By Rob Roper
Due to the COVID-19 shutdown, Vermont has gone from one of the lowest unemployment rates in the country to one of the highest. According to the Vermont commissioner on Labor, 90,000 Vermonters have applied for unemployment insurance. That’s out of a total workforce of about 340,000. As we come out the other side of this, putting policies into place that encourage rapid employment, capital investment in new and old businesses, and entrepreneurial creativity must be our number one priority. Policies that present obstacles to this must be set aside or removed.
Even before COVID when the nation’s economy was booming, Vermont was struggling under the burden of high taxes and complicated regulation. So much so that in January the British financial magazine The Economist noted in an article that “In the past decade Vermont’s GDP has grown at two-thirds the rate of America’s. Critics point to a mountain of red tape and regulation.” Because of that red tape and regulation, Vermont never really recovered from the last recession. This was bad enough then; it is unacceptable now.
Current estimates show Vermont facing as much as a $430 budget shortfall for the 2021 budget year. We are looking at a potential 25 percent property tax increase to cover the pre-K-12 education budget. Potential tax increases discussed to fill the hole include increasing the 6 percent sales tax by a penny or two, expanding the sales tax to services, adding or increasing “sin” taxes to candy, sugary drinks and tobacco products, taxing clothing over $150, and taxing “cloud” based services.
Respectfully speaking, this is not the way to go. Thinking of my barber, who has had to close her shop and forgo income for two months, is the Legislature really going to tell her that as she tries to open back up she’s going to have to shoulder a massive property tax increase on her small Main Street shop and start collecting, tracking and remitting a new sales tax for which she will have to increase prices on her also financially strapped customers? This is not how to re-open an economy.
Additionally, the Vermont Legislature has been hostile to people working as or employing independent contractors, even when both sides are desirous of the arrangement. This has to stop. The sad reality is that many businesses will not be able to reopen even when allowed. We are going to need new businesses cropping up in their place. People are going to have to be creative in finding employment for themselves and others, and the state is going to have to take steps to make it easier, not harder, for them to do so.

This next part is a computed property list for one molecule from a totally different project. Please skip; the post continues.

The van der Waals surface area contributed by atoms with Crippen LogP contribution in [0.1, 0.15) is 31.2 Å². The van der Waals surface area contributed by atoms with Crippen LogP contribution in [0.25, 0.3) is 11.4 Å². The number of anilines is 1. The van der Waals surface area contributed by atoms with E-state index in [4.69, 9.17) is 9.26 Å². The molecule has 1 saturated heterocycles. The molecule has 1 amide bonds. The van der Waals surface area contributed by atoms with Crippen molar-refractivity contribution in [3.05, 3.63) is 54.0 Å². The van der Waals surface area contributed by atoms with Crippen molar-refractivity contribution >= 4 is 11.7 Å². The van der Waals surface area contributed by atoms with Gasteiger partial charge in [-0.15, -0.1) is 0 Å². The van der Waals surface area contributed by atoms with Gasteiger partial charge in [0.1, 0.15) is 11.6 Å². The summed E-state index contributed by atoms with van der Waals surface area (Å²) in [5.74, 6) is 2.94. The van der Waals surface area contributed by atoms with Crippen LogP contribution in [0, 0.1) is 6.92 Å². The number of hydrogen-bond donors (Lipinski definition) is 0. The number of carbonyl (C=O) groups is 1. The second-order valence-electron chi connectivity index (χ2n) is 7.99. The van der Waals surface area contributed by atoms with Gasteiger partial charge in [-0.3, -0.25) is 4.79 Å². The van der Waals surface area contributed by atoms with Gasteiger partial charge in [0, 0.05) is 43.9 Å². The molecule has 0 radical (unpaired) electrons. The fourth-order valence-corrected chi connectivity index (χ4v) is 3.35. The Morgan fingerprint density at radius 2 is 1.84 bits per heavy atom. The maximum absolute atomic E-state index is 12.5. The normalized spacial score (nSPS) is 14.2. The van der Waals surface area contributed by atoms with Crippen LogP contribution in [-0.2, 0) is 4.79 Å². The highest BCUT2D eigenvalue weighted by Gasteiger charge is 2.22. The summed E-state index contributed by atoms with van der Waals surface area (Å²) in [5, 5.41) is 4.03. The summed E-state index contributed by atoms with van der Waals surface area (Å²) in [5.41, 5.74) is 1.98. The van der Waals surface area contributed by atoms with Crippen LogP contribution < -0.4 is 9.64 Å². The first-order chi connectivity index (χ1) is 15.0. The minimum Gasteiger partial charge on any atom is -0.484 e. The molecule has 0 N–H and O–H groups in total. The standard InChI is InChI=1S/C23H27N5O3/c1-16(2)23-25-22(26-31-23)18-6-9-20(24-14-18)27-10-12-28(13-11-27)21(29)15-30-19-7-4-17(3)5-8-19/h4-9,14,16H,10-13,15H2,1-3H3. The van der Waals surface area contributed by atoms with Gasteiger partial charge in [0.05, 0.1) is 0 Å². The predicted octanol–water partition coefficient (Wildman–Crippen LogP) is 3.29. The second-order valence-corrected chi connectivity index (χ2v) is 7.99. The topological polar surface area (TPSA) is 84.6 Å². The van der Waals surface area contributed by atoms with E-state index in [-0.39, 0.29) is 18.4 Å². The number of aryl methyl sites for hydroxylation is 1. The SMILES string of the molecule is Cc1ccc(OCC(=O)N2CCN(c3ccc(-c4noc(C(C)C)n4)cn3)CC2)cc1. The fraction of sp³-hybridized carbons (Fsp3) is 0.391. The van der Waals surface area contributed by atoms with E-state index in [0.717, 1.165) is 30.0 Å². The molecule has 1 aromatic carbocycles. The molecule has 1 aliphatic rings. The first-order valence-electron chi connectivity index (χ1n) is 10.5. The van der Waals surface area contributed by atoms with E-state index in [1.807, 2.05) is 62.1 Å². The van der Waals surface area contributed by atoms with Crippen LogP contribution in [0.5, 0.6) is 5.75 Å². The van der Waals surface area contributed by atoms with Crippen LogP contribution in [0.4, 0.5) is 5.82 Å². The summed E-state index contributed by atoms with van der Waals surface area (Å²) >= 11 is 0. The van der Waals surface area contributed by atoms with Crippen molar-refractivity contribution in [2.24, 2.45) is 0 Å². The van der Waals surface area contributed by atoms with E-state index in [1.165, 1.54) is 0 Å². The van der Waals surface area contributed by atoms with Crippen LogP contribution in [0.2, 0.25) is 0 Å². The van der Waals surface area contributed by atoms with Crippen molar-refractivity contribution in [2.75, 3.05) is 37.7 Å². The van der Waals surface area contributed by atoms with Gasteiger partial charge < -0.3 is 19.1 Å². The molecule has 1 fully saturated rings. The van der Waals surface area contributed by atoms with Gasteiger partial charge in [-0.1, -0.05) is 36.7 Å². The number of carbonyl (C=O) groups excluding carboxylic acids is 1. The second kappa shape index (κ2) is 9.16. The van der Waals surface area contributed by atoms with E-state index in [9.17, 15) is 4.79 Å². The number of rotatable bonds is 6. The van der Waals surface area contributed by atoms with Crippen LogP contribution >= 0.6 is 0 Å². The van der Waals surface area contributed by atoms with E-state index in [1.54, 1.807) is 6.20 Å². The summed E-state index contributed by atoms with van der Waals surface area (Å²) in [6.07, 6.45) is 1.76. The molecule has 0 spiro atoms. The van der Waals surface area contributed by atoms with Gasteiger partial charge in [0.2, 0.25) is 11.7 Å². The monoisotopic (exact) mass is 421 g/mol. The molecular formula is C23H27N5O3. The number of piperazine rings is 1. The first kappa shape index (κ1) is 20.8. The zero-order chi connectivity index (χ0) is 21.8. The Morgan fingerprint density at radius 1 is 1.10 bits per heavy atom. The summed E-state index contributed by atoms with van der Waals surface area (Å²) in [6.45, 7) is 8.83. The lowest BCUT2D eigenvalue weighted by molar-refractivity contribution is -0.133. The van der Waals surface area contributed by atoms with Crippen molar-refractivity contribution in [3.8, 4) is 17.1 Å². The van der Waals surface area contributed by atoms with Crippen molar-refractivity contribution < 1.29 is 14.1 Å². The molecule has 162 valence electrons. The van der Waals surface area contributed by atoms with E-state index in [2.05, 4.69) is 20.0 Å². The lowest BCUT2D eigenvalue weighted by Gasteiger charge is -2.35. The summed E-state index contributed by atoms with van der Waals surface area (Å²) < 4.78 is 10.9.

And, lastly, we need to reform our tax structure in such a way as to attract large amounts of private investment capital, which means allowing for competitive returns on investment. High up-front regulatory costs coupled with confiscatory tax rates — our current policy — is the opposite of how to do this. Vermont legislators have preferred an economic growth model of picking winners and losers, subsidizing with tax money the endeavors of the favored, and crushing with taxes and red tape the unwanted (at least according to them). This approach was failing before the economic crisis, and it is an impossible formula now.
It is, therefore, disheartening to see the Vermont Senate taking up bills like the Global Warming Solutions Act, as this bill’s purpose is to quash economic activity that results in greenhouse gas emissions — which is nearly all economic activity. If ever there was a wrong place and time for a piece of legislation, this is it.
Vermont has a reputation for being unfriendly to job creation. All the rankings put out by financial publications, tax watchdog groups, etc. place our state at or near the bottom. We must move quickly to reverse both the reality and the perception of this or we’re going to be in real trouble for a long time.
Moving forward, helping people get back to work and rebuilding their financial security has to be the number one objective of every state policy, whether it is returning to an old job that’s coming back on-line, moving into a new job that didn’t exist before, or creating a job for one’s self where no other job is available. Every policy should be examined through that lens.
Rob Roper is president of the Ethan Allen Institute. He lives in Stowe.